One of the most-discussed issues facing the cotton industry in recent years is the need to strengthen relationships throughout the supply chain, from grower to retailer, and one example of that process occurred recently in the cotton fields of North Carolina.
The Textile Development and Marketing department at the Fashion Institute of Technology conducts a capstone course for its graduating seniors, entitled Textile Project Development. The course entails creating a line of denim from inception through retail. In the spring semester, the Bachelor-level students begin the semester-long denim project by combining all of the skills they’d learned throughout their major studies, such as fabric construction, dyeing, finishing and quality assurance, and the ability to create an edgy, innovative, contemporary brand.
The Textile Project Development course is sponsored by the Importer Support Program, which is managed by Cotton Incorporated. I and my classmates are fortunate to be able to take the course, because the experience we gain goes beyond the classroom. Four groups are formed – two menswear and two womenswear brands – and the students in each group set up multiple appointments throughout the semester with important industry participants, including denim creator Olah Inc., to discuss cost, weight, dyeing, rinse, and finish.
We met with a pattern maker, a labeling graphics company, Levi’s, Nexgen Packaging, and Google Inc., and also scheduled trim appointments to choose hardware and zippers with YKK to make the perfect pair of jeans to define our brand. Not only do we work with industry professionals regarding yarn, fabric, and garment detail, we are also given the opportunity to travel to North Carolina and experience the efforts of cotton farmers and see a fully powered cotton gin firsthand.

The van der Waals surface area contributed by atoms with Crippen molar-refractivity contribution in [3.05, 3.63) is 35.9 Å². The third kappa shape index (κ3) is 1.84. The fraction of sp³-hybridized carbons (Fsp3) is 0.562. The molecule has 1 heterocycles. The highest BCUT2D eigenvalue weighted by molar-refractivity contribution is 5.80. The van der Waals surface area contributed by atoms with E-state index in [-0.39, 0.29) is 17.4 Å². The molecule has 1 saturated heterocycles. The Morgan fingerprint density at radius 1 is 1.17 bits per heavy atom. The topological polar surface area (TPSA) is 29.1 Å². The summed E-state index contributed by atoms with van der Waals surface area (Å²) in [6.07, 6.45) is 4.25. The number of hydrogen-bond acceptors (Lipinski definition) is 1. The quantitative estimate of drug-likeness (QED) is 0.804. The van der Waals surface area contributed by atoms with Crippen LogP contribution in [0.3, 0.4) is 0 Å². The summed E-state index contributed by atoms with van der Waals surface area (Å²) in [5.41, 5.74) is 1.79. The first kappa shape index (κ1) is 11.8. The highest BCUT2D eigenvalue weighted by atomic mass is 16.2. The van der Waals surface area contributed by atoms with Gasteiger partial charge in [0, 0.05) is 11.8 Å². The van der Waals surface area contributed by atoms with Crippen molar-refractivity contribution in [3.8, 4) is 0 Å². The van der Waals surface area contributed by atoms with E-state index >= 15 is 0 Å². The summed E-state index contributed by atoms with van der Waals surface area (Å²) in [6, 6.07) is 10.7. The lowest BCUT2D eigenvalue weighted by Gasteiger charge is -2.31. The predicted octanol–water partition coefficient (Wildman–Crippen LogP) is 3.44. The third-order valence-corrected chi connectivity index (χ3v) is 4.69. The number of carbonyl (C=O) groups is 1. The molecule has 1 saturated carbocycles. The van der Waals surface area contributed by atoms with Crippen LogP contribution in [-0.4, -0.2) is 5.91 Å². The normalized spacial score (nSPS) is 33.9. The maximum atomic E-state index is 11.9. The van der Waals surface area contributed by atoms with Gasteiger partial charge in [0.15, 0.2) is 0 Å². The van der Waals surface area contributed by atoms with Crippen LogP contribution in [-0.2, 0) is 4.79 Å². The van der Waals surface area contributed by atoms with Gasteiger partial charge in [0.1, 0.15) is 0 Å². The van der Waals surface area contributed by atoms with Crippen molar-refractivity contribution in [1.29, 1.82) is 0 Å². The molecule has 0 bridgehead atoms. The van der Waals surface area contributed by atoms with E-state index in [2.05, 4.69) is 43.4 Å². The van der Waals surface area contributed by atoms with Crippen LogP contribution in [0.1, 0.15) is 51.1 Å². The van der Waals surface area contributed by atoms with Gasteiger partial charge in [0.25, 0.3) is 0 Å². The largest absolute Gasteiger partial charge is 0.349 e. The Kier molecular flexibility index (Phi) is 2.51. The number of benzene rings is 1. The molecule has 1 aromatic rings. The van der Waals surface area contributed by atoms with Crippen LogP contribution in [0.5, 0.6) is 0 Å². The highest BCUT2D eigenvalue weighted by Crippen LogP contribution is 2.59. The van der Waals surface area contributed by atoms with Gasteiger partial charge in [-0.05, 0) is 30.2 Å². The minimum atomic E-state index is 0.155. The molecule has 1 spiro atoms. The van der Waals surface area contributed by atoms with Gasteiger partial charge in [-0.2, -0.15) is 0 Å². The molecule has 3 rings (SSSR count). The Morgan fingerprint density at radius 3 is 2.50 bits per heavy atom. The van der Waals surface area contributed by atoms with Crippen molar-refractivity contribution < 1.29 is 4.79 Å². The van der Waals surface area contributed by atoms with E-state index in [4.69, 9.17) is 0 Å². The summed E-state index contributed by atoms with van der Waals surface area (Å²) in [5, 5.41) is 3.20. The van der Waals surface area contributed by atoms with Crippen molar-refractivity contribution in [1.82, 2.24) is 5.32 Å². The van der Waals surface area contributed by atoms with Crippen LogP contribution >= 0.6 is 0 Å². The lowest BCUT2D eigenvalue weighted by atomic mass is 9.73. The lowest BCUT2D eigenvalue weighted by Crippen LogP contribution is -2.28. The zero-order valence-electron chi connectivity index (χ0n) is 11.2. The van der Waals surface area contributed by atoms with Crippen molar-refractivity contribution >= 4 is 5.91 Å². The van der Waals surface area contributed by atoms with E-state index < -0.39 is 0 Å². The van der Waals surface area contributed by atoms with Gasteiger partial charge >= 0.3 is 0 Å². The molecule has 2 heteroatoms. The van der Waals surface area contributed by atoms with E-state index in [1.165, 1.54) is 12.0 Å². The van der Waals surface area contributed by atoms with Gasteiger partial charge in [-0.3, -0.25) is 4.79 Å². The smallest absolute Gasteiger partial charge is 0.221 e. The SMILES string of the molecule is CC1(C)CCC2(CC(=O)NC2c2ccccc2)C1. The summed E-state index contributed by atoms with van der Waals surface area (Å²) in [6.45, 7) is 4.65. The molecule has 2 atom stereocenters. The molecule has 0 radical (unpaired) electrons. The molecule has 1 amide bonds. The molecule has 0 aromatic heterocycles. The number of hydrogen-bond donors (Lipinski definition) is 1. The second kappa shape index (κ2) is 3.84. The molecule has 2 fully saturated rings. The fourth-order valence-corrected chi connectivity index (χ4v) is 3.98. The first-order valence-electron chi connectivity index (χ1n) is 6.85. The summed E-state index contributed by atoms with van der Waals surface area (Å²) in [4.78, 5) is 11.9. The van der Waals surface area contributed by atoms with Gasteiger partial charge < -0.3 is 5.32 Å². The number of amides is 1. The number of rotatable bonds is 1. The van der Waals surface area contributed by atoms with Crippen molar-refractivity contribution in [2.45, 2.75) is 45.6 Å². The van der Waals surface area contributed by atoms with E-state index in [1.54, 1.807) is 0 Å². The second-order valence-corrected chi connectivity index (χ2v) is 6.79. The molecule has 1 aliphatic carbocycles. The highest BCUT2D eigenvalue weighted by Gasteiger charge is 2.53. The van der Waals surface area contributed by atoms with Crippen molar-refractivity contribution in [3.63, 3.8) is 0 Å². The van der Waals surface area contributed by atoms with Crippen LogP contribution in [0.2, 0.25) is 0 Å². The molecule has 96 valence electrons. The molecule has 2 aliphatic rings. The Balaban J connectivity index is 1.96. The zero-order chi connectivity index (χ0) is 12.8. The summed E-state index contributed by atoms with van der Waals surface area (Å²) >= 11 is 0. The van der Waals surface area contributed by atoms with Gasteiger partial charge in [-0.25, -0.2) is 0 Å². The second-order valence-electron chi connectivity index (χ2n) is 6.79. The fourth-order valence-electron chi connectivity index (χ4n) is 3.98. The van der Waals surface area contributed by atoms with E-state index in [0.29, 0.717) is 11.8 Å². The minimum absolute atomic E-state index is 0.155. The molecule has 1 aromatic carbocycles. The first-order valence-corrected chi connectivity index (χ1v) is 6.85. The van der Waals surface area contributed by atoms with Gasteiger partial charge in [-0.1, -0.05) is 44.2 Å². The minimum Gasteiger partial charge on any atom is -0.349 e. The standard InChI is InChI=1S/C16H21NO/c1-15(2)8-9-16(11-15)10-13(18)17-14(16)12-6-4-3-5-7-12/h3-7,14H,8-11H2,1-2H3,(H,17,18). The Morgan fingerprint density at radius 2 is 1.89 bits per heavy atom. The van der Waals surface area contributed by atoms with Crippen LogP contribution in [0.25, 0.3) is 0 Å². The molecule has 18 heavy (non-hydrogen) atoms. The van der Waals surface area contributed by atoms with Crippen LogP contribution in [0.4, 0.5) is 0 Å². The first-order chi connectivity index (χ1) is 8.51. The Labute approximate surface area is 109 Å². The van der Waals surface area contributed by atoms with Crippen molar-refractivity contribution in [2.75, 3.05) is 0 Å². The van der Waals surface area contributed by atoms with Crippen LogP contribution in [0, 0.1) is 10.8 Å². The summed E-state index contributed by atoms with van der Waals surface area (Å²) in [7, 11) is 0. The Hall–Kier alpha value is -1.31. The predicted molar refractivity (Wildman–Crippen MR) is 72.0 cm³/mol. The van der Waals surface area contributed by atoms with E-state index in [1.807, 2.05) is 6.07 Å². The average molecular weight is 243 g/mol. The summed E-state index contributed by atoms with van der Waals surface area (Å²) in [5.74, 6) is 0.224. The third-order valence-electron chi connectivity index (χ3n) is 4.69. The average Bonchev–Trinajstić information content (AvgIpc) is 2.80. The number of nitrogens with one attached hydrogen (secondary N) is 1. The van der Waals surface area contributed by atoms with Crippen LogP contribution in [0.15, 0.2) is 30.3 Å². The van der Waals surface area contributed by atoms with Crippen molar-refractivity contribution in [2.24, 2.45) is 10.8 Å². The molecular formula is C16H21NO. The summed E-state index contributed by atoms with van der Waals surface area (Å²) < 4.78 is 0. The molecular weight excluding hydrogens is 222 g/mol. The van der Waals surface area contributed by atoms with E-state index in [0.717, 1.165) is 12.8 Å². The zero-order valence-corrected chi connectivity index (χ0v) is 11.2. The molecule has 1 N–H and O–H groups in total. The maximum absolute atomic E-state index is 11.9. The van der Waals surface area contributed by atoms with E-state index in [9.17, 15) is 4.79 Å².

Just a few weeks ago, the class of 2013 flew to Raleigh, North Carolina, and learned the stages of cotton growth and its first processing phase before yarn development. One of the primary focuses of this trip was to gain a look into the world of cotton in its raw phase. Traveling from one farm to the next, the guide from Cotton Incorporated imparted fascinating information on how cotton matures from a square to a cotton boll. On our last stop, we toured the cotton gin and discovered different ways that all parts of the cotton boll – even the seed – can be sustainable.
The two-day journey not only provided the class of 35 students with a better understanding of current cotton farming practices, it also allowed us to form friendships that will continue to grow in the coming semester. The denim project is a lot of fun, but it requires intimate knowledge of how a garment is produced and whether it meets its creative look and performance standards. In the end, it’s all about the fabric, the color, the hand, and the quality.
Students who begin this challenging project must understand how to balance communication, make executive decisions, and express their creativity. The opportunity provided by Cotton Incorporated gives the institute’s seniors another perspective for the Textile Project Development course. I will be graduating this December and completed my denim project in the spring of 2012, months before the trip to the farm. That journey, however, helped me realize how amazing the class of 2013 is, and I know their ambitions and achievements will reach the highest levels, thanks in no small part to Cotton Incorporated and the opportunity they gave us to expand our understanding of cotton.